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It Takes Guts To Watch 'Raman Raghav 2.0' But The Pay-Off Is Worth It

02/07/2016 8:46 AM IST | Updated 15/07/2016 8:27 AM IST
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Vicky Kaushal in 'Raman Raghav 2.0' | FuhSePhantom/YouTube

His tongue-in-cheek take on Sarat Chandra Chattopadhyay's classic Bengali novel Devdas brought him to fame in 2009. With subsequent releases, he raised the bar of filmmaking in Hindi cinema. A tough filmmaker to love, Anurag Kashyap is a maestro of raising hell at the theatre. His 2014 film Ugly was a crackling yarn with a deep well of social commentary soaked in blood and terror. Similarly, Raman Raghav 2.0 is a nerve-chilling account of a brutal cop and an unpredictable psychopath.

With Raman Raghav 2.0, Kashyap delivers a film that is uncompromisingly harrowing, filmed with a stark alacrity that is as bold as it is nightmarish. Thanks to the masterful cinematography of Jay Oza, the crumbling environs of Mumbai come to life in this film to make the entire experience more unnerving.

With underlying tones of his earlier films like That Girl in Yellow Boots and Ugly, Raman Raghav 2.0 is a glance into the bleak reality of the society that we live in today. God, it is a lip-smackingly delirious ride packed with socio-political commentary. Kashyap and his co-writer Vasan Bala don't feed you every bit like a usual thriller does, preferring a more subtle approach to let the audiences extrapolate the intentions of their protagonists.

As his central character, Kashyap has chosen a psychopath -- inspired by a real-life one who confessed to murdering more than 40 people before his capture in 1968. The movie, however, is set in present-day Mumbai and most of the characters are entirely fictitious. The film starts with a prologue that sets the foundation of the narrative with a measured precision, followed by eight chapters that unspool over the next two hours.

With Raman Raghav 2.0, Kashyap has sculpted a dark film with shades of nihilism lurking in each frame.

The first chapter comes off as a stern reminder of our superficial society and its relentless members, but the second one grabs you at the heart as Amruta Subhash reaches the pinnacle of her acting prowess. Nawazuddin Siddiqui, as Ramanna, gives us an inside look into the life that he has spent as a child and as an adult. Chapters three through six delve deep beneath the façades of the protagonists to explore their motivations. Finally, the last two acts take you by your hand to plunge you into a world that is hard-hitting, revelatory and riveting, with the potential of a ticking time bomb that may explode anytime.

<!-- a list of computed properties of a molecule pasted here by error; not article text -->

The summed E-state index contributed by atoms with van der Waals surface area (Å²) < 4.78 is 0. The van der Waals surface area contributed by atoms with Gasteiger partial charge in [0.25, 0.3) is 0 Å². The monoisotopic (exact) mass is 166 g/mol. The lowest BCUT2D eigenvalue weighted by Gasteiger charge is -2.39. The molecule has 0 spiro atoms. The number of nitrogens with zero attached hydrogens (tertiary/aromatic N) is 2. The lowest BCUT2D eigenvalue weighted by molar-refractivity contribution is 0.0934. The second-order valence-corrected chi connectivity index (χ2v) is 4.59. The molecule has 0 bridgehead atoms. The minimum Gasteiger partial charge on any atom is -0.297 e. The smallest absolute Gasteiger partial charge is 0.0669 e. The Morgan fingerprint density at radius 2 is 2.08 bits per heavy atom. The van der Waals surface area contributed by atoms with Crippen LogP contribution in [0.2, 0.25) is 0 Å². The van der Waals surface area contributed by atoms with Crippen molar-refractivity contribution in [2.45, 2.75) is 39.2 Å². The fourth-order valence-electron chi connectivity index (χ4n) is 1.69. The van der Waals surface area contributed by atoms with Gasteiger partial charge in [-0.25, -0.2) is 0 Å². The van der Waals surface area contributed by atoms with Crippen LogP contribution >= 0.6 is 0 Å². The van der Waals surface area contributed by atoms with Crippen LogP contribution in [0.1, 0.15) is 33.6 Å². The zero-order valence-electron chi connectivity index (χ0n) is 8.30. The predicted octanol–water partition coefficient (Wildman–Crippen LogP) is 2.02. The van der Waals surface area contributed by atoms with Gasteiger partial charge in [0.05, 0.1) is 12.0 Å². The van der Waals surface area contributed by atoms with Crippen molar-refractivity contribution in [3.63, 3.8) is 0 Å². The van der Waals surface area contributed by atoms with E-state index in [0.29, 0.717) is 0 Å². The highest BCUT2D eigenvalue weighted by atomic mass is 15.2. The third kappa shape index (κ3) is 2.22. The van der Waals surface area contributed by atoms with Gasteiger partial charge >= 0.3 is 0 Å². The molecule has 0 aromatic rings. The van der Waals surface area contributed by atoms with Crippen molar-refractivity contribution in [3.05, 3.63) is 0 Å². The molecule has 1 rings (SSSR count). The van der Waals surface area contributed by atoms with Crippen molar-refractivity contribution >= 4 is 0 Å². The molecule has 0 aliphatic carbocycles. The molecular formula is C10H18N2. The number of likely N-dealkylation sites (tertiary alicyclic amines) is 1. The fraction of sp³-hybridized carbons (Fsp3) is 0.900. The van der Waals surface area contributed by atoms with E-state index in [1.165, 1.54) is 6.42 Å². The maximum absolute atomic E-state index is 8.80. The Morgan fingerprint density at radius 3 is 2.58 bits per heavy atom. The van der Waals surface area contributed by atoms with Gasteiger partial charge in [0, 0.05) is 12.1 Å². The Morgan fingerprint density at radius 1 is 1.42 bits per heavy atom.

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Nawazuddin Siddiqui in 'Raman Raghav 2.0' | FuhSePhantom/YouTube

Of all the acts, the last one adds layered complexity to the narrative with terror dripping from each frame. I must accept that Hindi cinema's beloved filmmaker didn't shy away from adding some of his old tricks in this film but the question is: Does it matter? No, it doesn't matter if the result is an entirely mesmerising film.

The hidden gem of this film is Vicky Kaushal who plays the role of a coke-addled cop Raghavan. Kaushal speaks through his body movements most of the times. He registers a commanding presence as soon as he appears in the first frame of the film. It's a gut-wrenching performance in a film that constantly avoids tears but brims with moral outrage.

He is the hero of the emerging face of Hindi cinema.

While many people may complain that Nawazuddin Siddiqui's role is repetitive, it's clear that painstaking labour went into preparing for it. He comes out victorious with an all-too-convincing performance. This may not be his career best but he does a fabulous job of conveying Ramanna's strange and indistinct pursuit.

The women of the film, appearing in bits and parts, are stunningly casted and directed. Amruta Subhash is such a talented actor. God, her eyes make you feel the creeping horror of death. On the other hand, as the camera tenderly settles on Sobhita Dhulipala's distinctive face, you come to terms with her intensely original character that has something deeper underneath the surface. Raman Raghav 2.0 accentuates her audacity and charm as an actor coming into her own.

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Sobhita Dhulipala in 'Raman Raghav 2.0' | FuhSePhantom/YouTube

With Raman Raghav 2.0, Kashyap has sculpted a dark film with shades of nihilism lurking in each frame. He also refrains from adding gravy into the narrative. Instead, he chooses to thicken the plot while keeping the audiences simmering in anticipation. As the climax arrives, the audience is emotionally drained but also richly rewarded.

It is a powerful cinematic experience if you have the stomach to digest the fact that violence and misogyny are integral parts of our society.

Unashamedly honest, Raman Raghav 2.0 puts all other films playing at the multiplexes in the shade. However, it isn't for the faint-hearted but for those who really love audacious filmmaking. There is an infectious, unfettered fearlessness to Raman Raghav 2.0 that makes it a masterfully woven thriller.

In Raman Raghav 2.0, you don't merely witness horror, you feel it in your bones. It may not be at par with Ugly or Black Friday but it is a powerful cinematic experience if you have the stomach to digest the fact that violence and misogyny are integral parts of our society.

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